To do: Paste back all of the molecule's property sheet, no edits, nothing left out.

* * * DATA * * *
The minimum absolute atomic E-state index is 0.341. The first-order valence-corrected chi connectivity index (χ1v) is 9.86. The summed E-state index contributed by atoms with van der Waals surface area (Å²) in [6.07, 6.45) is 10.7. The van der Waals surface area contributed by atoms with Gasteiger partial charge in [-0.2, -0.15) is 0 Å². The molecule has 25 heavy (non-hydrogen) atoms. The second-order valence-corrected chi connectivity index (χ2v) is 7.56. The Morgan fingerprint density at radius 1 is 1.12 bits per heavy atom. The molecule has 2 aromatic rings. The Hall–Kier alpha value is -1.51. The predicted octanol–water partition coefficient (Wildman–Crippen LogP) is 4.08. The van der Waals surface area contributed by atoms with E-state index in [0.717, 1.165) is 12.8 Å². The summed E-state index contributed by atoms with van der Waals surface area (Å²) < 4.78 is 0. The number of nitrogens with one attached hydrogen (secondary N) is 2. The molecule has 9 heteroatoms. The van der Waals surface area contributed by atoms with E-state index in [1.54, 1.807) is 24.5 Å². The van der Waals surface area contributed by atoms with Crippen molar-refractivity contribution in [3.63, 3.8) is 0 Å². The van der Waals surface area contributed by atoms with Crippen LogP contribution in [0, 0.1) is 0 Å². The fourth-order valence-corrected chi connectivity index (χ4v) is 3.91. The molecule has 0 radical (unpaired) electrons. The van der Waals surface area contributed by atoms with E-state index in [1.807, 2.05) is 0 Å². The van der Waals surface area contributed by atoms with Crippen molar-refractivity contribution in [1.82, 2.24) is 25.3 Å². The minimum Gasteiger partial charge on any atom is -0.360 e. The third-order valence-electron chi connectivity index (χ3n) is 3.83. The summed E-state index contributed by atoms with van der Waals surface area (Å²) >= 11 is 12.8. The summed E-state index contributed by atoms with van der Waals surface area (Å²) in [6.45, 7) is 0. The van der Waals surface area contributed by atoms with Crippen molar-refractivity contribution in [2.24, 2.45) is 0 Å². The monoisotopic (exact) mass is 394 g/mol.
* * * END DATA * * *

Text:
The minimum absolute atomic E-state index is 0.341. The first-order valence-corrected chi connectivity index (χ1v) is 9.86. The summed E-state index contributed by atoms with van der Waals surface area (Å²) in [6.07, 6.45) is 10.7. The van der Waals surface area contributed by atoms with Gasteiger partial charge in [-0.2, -0.15) is 0 Å². The molecule has 25 heavy (non-hydrogen) atoms. The second-order valence-corrected chi connectivity index (χ2v) is 7.56. The Morgan fingerprint density at radius 1 is 1.12 bits per heavy atom. The molecule has 2 aromatic rings. The Hall–Kier alpha value is -1.51. The predicted octanol–water partition coefficient (Wildman–Crippen LogP) is 4.08. The van der Waals surface area contributed by atoms with E-state index in [0.717, 1.165) is 12.8 Å². The summed E-state index contributed by atoms with van der Waals surface area (Å²) < 4.78 is 0. The number of nitrogens with one attached hydrogen (secondary N) is 2. The molecule has 9 heteroatoms. The van der Waals surface area contributed by atoms with E-state index in [1.54, 1.807) is 24.5 Å². The van der Waals surface area contributed by atoms with Crippen molar-refractivity contribution in [3.63, 3.8) is 0 Å². The van der Waals surface area contributed by atoms with Crippen LogP contribution in [0, 0.1) is 0 Å². The fourth-order valence-corrected chi connectivity index (χ4v) is 3.91. The molecule has 0 radical (unpaired) electrons. The van der Waals surface area contributed by atoms with E-state index in [1.807, 2.05) is 0 Å². The van der Waals surface area contributed by atoms with Crippen molar-refractivity contribution in [1.82, 2.24) is 25.3 Å². The minimum Gasteiger partial charge on any atom is -0.360 e. The third-order valence-electron chi connectivity index (χ3n) is 3.83. The summed E-state index contributed by atoms with van der Waals surface area (Å²) >= 11 is 12.8. The summed E-state index contributed by atoms with van der Waals surface area (Å²) in [6.45, 7) is 0. The van der Waals surface area contributed by atoms with Crippen molar-refractivity contribution in [2.24, 2.45) is 0 Å². The monoisotopic (exact) mass is 394 g/mol.